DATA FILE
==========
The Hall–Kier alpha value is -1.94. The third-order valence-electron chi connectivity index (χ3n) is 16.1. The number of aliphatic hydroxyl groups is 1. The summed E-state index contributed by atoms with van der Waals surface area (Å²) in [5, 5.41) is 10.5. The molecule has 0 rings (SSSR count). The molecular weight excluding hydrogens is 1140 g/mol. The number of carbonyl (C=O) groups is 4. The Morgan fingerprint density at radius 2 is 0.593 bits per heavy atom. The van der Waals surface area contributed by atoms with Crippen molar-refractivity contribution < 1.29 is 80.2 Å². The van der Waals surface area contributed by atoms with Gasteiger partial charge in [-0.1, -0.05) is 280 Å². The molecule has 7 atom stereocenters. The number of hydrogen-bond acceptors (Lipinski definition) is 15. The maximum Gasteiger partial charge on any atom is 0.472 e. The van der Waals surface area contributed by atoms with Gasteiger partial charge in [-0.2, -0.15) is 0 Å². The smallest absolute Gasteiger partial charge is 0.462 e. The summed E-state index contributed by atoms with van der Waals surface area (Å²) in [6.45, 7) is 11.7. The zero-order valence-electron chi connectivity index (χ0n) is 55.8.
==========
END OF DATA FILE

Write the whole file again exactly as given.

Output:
The Hall–Kier alpha value is -1.94. The third-order valence-electron chi connectivity index (χ3n) is 16.1. The number of aliphatic hydroxyl groups is 1. The summed E-state index contributed by atoms with van der Waals surface area (Å²) in [5, 5.41) is 10.5. The molecule has 0 rings (SSSR count). The molecular weight excluding hydrogens is 1140 g/mol. The number of carbonyl (C=O) groups is 4. The Morgan fingerprint density at radius 2 is 0.593 bits per heavy atom. The van der Waals surface area contributed by atoms with Crippen molar-refractivity contribution < 1.29 is 80.2 Å². The van der Waals surface area contributed by atoms with Gasteiger partial charge in [-0.1, -0.05) is 280 Å². The molecule has 7 atom stereocenters. The number of hydrogen-bond acceptors (Lipinski definition) is 15. The maximum Gasteiger partial charge on any atom is 0.472 e. The van der Waals surface area contributed by atoms with Gasteiger partial charge in [-0.2, -0.15) is 0 Å². The smallest absolute Gasteiger partial charge is 0.462 e. The summed E-state index contributed by atoms with van der Waals surface area (Å²) in [6.45, 7) is 11.7. The zero-order valence-electron chi connectivity index (χ0n) is 55.8.